Infinite Jest: the monstrous novel tucked under the arm of every other hipster millennial with a literature degree. The thousand-page brick of a text you claim to have read despite never having made it past the first hundred pages.
The allure of being the sort of person who might be caught furrow-browed and part-way through David Foster Wallace’s Infinite Jest isn’t incomprehensible. There’s the sheer size of the text, for one thing; you can flip to the end when somebody comments on its length and watch their eyes widen as three figures become four.
Along, perhaps, with Joyce’s Ulysses, this is the novel that must be tackled by every Serious Reader at one point or another. It’s the go-to ‘longest book you ever read’, unless you’ve already braved Clarissa, or War and Peace, or Les Miserables. This is a novel with a reputation: famously difficult, terrifically dense, and, to put it bluntly, a structural nightmare.
I’m not unwilling to disclose that I found getting through this book to be a particularly challenging feat - perhaps more so than any other book I have read. I came to the novel with a vague awareness of David Foster Wallace, a visual image of what the UK edition in my local Waterstones looked like (size, colour, location), and the understanding that this was a novel to be conquered. A search for its contemporary reception led me down a rabbit hole of blog posts detailing approaches to the text. I learnt that for optimum navigation I would need three separate bookmarks. Wedging my little finger between footnotes, I opted for two, and began to read.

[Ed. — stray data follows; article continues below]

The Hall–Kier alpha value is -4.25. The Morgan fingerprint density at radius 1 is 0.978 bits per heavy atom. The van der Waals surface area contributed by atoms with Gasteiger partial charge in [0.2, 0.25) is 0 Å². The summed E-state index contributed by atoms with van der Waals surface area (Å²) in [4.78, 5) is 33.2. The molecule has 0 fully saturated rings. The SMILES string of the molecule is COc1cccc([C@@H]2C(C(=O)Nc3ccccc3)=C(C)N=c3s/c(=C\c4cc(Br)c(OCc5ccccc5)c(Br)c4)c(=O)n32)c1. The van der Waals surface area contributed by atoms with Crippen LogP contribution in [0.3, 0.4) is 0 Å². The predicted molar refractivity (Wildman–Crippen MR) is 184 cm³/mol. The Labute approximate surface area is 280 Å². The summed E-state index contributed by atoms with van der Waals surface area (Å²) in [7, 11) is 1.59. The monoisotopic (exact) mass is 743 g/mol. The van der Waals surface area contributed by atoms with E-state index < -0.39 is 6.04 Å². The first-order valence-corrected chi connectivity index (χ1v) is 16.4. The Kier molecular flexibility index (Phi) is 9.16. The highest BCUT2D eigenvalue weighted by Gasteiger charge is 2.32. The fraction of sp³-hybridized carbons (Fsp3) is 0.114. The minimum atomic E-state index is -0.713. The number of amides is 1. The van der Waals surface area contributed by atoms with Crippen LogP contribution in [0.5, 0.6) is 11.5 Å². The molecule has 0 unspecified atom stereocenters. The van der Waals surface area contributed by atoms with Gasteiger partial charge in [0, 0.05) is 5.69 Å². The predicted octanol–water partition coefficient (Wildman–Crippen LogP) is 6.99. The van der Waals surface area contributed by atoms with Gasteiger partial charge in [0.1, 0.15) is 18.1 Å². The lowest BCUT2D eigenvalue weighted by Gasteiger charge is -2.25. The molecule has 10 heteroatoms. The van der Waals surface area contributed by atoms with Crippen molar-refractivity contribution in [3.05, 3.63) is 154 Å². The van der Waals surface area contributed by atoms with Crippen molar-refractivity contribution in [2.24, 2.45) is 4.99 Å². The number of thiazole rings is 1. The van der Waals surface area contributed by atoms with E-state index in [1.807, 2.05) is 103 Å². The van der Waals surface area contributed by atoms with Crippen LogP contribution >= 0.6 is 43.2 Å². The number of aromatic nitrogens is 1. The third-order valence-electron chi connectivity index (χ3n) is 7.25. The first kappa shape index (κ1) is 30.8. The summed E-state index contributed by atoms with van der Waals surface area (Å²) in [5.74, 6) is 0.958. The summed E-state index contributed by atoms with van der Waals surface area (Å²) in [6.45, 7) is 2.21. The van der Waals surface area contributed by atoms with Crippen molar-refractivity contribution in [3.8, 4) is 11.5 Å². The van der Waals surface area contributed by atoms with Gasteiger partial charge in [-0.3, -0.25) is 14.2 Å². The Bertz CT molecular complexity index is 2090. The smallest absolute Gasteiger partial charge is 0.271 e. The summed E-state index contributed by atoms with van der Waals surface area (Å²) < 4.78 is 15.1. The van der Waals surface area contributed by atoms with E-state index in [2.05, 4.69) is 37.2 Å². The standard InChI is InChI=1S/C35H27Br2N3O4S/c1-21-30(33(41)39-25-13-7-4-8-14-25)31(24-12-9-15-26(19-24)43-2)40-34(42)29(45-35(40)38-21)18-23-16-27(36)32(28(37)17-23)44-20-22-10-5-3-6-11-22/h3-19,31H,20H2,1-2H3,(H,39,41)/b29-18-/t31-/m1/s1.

Truth be told, I feel wholly unqualified to offer any kind of considered review of Infinite Jest upon only a single reading. But I will say this: it’s funny and despairing; remarkably clever; horribly confusing; ultimately unsatisfying. It resists so much of what you think a novel should be, and thus makes a case for a whole new categorisation of works of fiction.
David Foster Wallace’s linguistic gymnastics form a text that is as messy and complicated as it is decadent. Reading through the lens of a literary detective does not necessarily do the work justice; this is perhaps the sort of novel you must blindly fall into, contrary to what the ‘guides to reading Infinite Jest’ might suggest. This isn’t to say that there is little of use in these guides - in fact, I found much of what I read incredibly helpful - but if you spend all of your time trying desperately to piece the plot together, to keep a firm handle on what is going on, you might fail to drift into the reams of stylish prose that DFW is offering.
Equally, I wonder if it does the text a great disservice to read with its author at the front of your mind, passing over each impressively constructed sentence for anything that helps to explain his life. This novel, as with the work of many prolific writers and artists, is difficult to divorce from the life - and, moreover, death - of its maker. There’s so much to be said here about separating the art from the artist. If I can accept and appreciate Infinite Jest as independent from its author, can I also walk with a clear conscience into a cinema screening of a Woody Allen film? I’m not so sure.
The only conclusions I have been able to draw from my first reading of Infinite Jest are that a) it demands to be reread at least one full time more, and b) the approach to reading the novel weighs quite heavily on what you are able to take away from it. Infinite Jest is not a novel to be conquered; it’s a novel to surrender to.